QEC Community: Knote Knows Best
It was exam week and like many students, Ron Glozman was frustrated that studying was really inefficient. Unlike most other students, however, he built a software that summarized his textbooks so that he could get the best grades with the least amount of time invested. The sole founder of Knote, Ron is outspoken, smart and memorable, and last year, he won $25,000 at the Queen’s Entrepreneurs’ Competition. From its initial use case targeted at students, Knote has since evolved to focus its Artificial Intelligence (AI) and Natural Language Processing capabilities on other professional industries that are mired in documentation to redact and summarize documents. Read on to learn more about Ron’s entrepreneurial journey, and his unconventional advice for QEC competitors.
QEC: How did you first hear about the QEC?
Ron Glozman: I heard about it through Velocity and the Waterloo entrepreneurship community. My sister also went to Queen’s, so I heard about it through her as well, and in fact, a couple of my friends did QEC the year before [I did]. They all recommended that I enter. They said, “Even if you don’t win, the judges are really smart and it’s going to help your business,” and I thought that was a huge thing. Even if you don’t win first or second place, everybody wins since everybody gets feedback. That’s so important for startups. You have to know what you’re doing right and what you’re doing wrong.
QEC: What’s your secret formula for success?
RG: My equation is opportunity multiplied by persistence! The key to success is going to every competition you can in order to learn from it, even if you don’t win. Other people do one competition, they lose, and get discouraged. They say, “**** it, this was a bad idea.” It’s not a bad idea! You just need some improvement. So go to another competition, and maybe this time you’ll be second last, not last. Do that enough, and eventually you’ll be first or second. So I think the key to success is to keep trying, take feedback, and actually implement it.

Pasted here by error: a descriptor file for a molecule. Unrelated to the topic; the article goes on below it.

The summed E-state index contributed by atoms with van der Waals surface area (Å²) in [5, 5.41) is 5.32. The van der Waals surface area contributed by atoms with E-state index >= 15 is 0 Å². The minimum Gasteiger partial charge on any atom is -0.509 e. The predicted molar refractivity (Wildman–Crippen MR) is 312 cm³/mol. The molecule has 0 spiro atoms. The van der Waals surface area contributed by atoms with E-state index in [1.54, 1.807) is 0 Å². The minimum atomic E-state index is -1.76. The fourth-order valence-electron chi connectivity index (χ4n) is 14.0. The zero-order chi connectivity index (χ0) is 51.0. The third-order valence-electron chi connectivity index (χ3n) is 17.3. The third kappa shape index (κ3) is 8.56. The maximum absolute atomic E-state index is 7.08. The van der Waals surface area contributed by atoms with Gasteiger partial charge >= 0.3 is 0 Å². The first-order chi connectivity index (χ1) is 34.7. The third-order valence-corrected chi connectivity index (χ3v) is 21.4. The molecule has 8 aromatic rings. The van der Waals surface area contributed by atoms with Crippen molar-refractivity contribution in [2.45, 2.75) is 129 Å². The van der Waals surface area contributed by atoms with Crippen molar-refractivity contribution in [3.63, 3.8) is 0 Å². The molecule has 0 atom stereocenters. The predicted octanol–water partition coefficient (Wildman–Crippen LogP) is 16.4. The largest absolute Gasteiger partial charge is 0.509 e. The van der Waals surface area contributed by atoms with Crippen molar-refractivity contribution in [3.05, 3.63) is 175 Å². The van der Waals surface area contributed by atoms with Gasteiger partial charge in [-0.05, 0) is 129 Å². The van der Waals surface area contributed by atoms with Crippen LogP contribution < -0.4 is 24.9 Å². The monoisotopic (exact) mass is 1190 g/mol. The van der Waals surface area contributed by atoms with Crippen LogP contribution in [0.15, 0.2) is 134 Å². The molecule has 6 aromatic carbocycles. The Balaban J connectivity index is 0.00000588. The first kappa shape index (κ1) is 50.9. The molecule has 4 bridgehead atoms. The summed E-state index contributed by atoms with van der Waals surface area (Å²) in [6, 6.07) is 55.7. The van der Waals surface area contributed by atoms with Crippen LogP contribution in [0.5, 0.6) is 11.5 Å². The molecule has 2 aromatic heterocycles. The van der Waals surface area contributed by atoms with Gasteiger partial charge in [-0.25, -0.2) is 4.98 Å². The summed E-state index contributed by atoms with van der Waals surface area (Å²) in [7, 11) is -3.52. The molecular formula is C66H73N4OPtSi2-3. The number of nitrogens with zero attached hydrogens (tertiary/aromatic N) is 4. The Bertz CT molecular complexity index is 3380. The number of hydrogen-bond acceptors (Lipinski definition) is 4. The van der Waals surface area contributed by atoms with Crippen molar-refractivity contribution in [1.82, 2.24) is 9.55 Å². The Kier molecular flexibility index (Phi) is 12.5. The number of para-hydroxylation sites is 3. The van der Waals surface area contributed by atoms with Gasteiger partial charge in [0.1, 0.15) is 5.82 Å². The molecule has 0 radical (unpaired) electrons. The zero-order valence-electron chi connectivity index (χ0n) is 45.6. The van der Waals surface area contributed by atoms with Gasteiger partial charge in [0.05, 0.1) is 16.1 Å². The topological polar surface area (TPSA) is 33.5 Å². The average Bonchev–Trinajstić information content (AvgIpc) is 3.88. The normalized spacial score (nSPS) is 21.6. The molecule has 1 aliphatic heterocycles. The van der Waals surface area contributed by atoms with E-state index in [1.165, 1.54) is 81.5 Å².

QEC: What’s the line between taking feedback and knowing when it’s not right for you?
RG: Great question. I think there’s strength in numbers. If I hear something once, I don’t even write it down. I keep track of how many times I hear a piece of feedback, and when I hear it 5 to 10 times, I’m like, “Okay. Five to ten people who don’t know each other have independently come up with this idea.” I’m a numbers guy. That tells me that there’s something there and it might be a good idea. Even if the smartest person says something to me, I wait to hear it from at least two people.
QEC: Give this year’s QEC competitors some advice!
RG: Network! I think the biggest things I got were the people I met. Some of the judges ended up following up with me and giving me great advice. I think it comes down to meeting as many people as possible, going to all of the events, and making the most of it. Don’t sit there in a corner; socialize and make friends, both with the students and with the judges. Half of the fun was getting to know [the QEC team] and hanging out. It’s not all about going to talk to the judges about business. Just network and talk to people!
More concretely, I would say practice your pitch and make it half as long as you think it should be. Leave more time for questions. I think that’s the biggest mistake people make; they don’t leave time for questions. From one side that’s good, because less questions mean it’s less likely that [the judges] will ask you something you don’t know, but if they ask you 100 questions, and you have 100 answers, you look 100 times better. They’ll realize you thought about it and that you know your stuff.
QEC: What’s next for Knote?
RG: We just raised our seed round of $5 million, so we have money to grow. We’re going to be 40 people next year—we’re 10 people now. The amount of clients we have is increasing exponentially, my team is getting bigger. We’re going to go from being a startup to a SME (small to medium enterprise). It’s going to be interesting! Our investor was the first investor in Apple, and the first investor in Intel, so I think that means something.
QEC: In your opinion, what’s one quality that all entrepreneurs share?
RG: Stubbornness. You have to be stubborn. People will tell you It won’t work, and people will tell you it’s a horrible idea. Stubbornness is the characteristic, but the output is persistence. To win in a startup, you need to go for seven years, which means you need to persist for seven years, so you have to be stubborn. I’ve had a hundred people tell me why my business won’t work, and I’ve heard clients and investors say “no,” and you just have to be stubborn. Some people might think that’s arrogant or cocky, but you’ve got to have thick skin.
To learn more about Knote, visit their website here.
The QEC is an internationally-renowned undergraduate startup competition. It offers over $75,000 in cash prizes to its top winners, and applications are open until October 30, 2017. Apply now!